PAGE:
Saturday, January 19, 2008
Marni Armstrong says her landlord used a
legal "loophole" to force tenants out and convert the building into
A Calgary tenant whose rent was nearly tripled blasted the Stelmach
government for not protecting renters after a provincial investigation
found her landlord did not break Alberta rules for condo conversions.
The investigation had been launched after Marni Armstrong suspected her
rent hike to $1,500 monthly from $600 a month was to hasten a condo
conversion in her Mission building.
CREDIT: Leah Hennel, Calgary
Marni Armstrong says her landlord
used a legal "loophole" to force tenants out and convert the
building into condos.
Armstrong received three months' notice for the rent increase, but a
condo conversion under Alberta government regulations is supposed to
require one year's warning and no rent hikes during that time.
Virtually every tenant who got the increase has left the building while
at least one unit has already been sold as a condo, said Armstrong, who
is among those who moved.
An application for a condo permit for 10 units was filed with the City
of Calgary in September -- almost two months before notice of the rent
increase arrived -- and given final approval at the end of November.
A Calgary company was hired by the building's owner to prepare a condo
plan and started working on it in June.
Real estate agents have been coming to the building to look at units,
Still, the province found nothing the landlord did broke Alberta rules.
Eoin Kenny, a spokesman for Service Alberta, said the hike didn't break
the rules because the landlord wasn't specifically asking his tenants to
If a tenant then decides to leave, the landlord can do as he pleases
with the vacant unit -- including convert it to a condo without having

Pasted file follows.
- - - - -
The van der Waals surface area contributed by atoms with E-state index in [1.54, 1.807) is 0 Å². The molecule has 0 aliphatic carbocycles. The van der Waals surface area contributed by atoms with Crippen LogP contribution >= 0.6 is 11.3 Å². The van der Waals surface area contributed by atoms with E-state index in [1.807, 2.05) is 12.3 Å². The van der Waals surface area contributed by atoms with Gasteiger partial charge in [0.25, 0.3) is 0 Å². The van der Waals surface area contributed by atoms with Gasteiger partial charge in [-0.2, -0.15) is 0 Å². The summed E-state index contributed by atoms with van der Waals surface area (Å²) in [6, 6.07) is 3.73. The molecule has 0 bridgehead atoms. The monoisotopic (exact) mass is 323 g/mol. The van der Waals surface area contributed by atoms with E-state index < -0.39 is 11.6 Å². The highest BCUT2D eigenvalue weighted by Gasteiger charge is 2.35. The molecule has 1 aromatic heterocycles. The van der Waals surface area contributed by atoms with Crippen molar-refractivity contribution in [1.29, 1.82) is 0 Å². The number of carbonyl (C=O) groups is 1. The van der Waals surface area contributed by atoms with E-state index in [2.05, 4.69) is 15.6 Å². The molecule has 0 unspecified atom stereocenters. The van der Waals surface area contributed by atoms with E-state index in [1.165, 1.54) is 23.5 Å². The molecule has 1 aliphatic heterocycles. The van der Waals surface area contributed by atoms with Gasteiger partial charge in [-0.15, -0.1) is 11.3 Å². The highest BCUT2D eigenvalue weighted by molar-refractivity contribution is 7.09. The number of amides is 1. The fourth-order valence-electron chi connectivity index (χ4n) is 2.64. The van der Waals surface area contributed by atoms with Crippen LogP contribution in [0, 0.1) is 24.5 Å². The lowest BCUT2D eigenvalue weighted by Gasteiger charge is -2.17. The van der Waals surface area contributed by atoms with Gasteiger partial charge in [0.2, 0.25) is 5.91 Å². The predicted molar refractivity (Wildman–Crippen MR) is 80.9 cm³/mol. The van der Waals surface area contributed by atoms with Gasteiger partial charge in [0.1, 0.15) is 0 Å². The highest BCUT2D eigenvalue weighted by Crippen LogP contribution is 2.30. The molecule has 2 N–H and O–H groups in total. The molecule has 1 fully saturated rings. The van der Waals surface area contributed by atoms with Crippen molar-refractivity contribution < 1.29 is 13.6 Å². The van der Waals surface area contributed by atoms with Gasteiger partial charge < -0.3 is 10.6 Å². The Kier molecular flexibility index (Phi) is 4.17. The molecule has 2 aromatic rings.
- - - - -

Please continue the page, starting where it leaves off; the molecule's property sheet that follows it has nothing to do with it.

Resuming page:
to give one year's notice, Kenny said.
As for whether the landlord was trying to get around the demand for one
year's warning, Kenny said it's impossible to know the landlord's
"I can't look into the landlord's heart and know what his intentions
are," he said.
Jason Shire, who works for Armstrong's landlord, Castle Mountain
Properties, would only say "the government has ruled."
Shire hung up when asked whether Castle Mountain Properties raised rents
to push tenants out for a condo conversion.
Armstrong said there's no question in her mind.
"Fifteen hundred dollars wasn't a rent increase, it was to get rid of
us, and the government's saying it's OK to do that," Armstrong said.
"It's an economic eviction, but they don't have anything to protect
anybody from that."
Liberal MLA and housing critic Dave Taylor criticized the provincial
rules as being toothless, saying it was too easy for landlords to skirt
"It's hard to break rules that are written in favour of the landlord,"
he said. "Are we serious about protecting tenants or are we not? I have
to conclude the Conservatives are not."
Armstrong is now subletting a two-bedroom Beltline apartment from a
friend for $850 a month. She's still upset the province found nothing
"I don't know if loophole is the best word, but that's what it is," she
© The Calgary Herald 2008
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CanWest Interactive, a division of CanWest MediaWorks Publications,
Inc.. All rights reserved.